Austin City Limits 2004: Quite a Successful Festival

Although there is no denying that multi-day music festivals can be exhausting, the singular experience of the Austin City Limits Festival is well worth it.  Zilker Park, located in the city dubbed the "live music capital of the world," was the site of up to 70,000 music fans - per day - over the weekend of September 17-19.  With a solid lineup and a good-natured crowd - after all, it's easy to be good-natured in a land of Southern hospitality - the ACL Fest rocked for three stimulating days.

The vast crowd under the Austin sky.

Friday afternoon featured current buzz-worthy group The Killers with their hard-edged rock, classic gospel artists Blind Boys of Alabama, and the group [who proclaim "Western swing ain't dead.  It's…"] Asleep at the Wheel, who have won nine Grammy Awards for their fusion of country, swing, jazz, boogie and plain old Western honky tonk.  The nighttime featured Sheryl Crow's effusively warm performance, including her new Cat Stevens cover "The First Cut is the Deepest" and closing with "Every Day is a Winding Road."  Local favorite Los Lonely Boys, a most talented trio of brothers from San Angelo, distinguished their set with extended Santana-reminiscent jams and closed with the hit single "Heaven."

The sold-out Saturday was certainly the busiest day, with overwhelming numbers of people.  While it was tough to maneuver anywhere near the popular stages, everyone seemed to keep their cool despite the intense heat, and somehow food, beverage and bathroom lines were very manageable waits.  This day featured Modest Mouse as well as G. Love, who had been slated to play at the same time but due to the large number of mutual fans, G. Love switched to a later slot.  The ever-innovative Modest Mouse put on a well-appreciated show, as did G. Love, but the latter must have suffered sound problems as the volume of his hip-hop/funky acoustic blues performance was considerably lower than others.  However this did not daunt the college radio favorite's audience, singing along to laid-back, simple tracks such as the popular "Baby's Got Sauce."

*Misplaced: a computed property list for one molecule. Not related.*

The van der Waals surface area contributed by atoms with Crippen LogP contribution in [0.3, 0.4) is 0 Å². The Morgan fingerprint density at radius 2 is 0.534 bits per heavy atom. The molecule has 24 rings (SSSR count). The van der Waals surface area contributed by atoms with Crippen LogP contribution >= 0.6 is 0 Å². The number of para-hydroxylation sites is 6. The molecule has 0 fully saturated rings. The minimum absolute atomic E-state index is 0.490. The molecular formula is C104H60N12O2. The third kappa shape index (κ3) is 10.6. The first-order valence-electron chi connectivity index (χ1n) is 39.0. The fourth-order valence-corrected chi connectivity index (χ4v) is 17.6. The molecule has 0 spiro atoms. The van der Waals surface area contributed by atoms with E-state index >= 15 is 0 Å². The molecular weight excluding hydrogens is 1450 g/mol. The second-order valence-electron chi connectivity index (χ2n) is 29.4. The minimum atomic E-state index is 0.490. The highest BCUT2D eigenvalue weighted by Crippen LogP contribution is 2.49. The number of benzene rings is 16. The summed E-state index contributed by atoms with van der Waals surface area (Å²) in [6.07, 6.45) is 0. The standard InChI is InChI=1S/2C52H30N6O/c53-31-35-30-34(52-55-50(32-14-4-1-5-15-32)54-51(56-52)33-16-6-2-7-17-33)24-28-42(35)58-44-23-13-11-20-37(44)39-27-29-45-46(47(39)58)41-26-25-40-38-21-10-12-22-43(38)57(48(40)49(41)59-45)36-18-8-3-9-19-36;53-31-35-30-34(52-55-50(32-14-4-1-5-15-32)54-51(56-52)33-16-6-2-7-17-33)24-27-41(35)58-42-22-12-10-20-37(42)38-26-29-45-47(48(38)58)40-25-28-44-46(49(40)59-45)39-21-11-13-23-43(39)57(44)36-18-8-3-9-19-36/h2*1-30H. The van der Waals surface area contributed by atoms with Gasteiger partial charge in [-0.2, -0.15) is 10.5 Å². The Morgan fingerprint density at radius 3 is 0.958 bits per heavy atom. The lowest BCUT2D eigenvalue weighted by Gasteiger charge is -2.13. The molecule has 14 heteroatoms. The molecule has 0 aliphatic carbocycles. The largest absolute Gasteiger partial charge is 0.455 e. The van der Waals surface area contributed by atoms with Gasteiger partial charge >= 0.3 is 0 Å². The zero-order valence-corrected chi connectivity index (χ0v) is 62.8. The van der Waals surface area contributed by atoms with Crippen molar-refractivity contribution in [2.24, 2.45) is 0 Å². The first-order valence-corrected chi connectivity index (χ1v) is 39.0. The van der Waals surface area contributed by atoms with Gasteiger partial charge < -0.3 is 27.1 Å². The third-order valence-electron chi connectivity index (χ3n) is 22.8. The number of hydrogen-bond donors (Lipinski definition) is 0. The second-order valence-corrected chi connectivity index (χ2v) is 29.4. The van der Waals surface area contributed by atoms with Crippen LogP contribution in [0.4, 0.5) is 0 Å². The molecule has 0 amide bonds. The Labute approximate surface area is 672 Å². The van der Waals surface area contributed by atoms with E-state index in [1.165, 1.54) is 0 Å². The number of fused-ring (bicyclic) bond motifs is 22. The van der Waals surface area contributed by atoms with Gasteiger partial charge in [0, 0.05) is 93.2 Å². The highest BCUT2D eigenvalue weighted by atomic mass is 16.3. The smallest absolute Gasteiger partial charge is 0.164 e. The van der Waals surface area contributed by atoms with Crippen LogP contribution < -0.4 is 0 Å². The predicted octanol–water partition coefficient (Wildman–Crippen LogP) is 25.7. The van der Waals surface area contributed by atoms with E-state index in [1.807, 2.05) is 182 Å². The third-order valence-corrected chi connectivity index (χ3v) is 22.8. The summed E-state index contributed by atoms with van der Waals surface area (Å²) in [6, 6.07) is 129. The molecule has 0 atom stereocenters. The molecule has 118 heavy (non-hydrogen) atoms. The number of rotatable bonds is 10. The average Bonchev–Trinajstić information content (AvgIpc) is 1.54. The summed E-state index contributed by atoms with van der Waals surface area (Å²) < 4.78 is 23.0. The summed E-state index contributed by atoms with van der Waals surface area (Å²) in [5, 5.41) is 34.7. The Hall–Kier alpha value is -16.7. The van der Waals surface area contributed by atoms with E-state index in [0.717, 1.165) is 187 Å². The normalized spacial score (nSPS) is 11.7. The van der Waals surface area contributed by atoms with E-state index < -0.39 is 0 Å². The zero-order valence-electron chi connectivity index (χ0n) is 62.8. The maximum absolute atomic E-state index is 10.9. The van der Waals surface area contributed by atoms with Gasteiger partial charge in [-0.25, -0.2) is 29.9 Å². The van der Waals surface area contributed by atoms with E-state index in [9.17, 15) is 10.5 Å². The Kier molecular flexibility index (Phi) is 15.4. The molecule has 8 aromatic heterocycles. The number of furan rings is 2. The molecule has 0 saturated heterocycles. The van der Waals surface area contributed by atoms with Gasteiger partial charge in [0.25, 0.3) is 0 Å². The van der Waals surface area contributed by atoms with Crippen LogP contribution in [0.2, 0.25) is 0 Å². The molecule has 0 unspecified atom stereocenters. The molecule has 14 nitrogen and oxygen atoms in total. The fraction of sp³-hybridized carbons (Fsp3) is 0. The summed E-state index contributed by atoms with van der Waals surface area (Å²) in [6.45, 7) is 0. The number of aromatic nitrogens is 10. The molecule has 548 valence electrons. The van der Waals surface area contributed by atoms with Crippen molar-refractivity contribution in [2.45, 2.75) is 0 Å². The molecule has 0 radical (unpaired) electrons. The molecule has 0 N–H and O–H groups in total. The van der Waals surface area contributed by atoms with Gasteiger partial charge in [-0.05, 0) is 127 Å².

The SBC stage, home of many great acts.

Trey Anastasio from Phish carried the sonic atmosphere through the evening with his repertoire of original songs.  As a veteran of just one Phish show, that left quite an impression, I couldn't help secretly hoping for a rendition of "Possum," but I was easily contented with the familiar sounds of Trey's characteristic feel-good jams.  As the striking brass of his band filled the air and the sun sank toward the horizon, balloons, bubbles and flags danced in the air above the sizeable crowd, invoking a few memories of the flamboyant festivities Trey inspired with Phish!  The Pixies ended the night with an invigorating performance, thrilling their longtime fans who enjoyed seeing them reunited.

As you progress into the second or third day, you may feel as though you've gained a better grasp on your surroundings, or you may just be exhausted.  It can be tough navigating through so many people.  One idea that may improve things in the future would be to make a designated area for chairs, as trying to maneuver through people is one thing, but these stationary items can serve as roadblocks!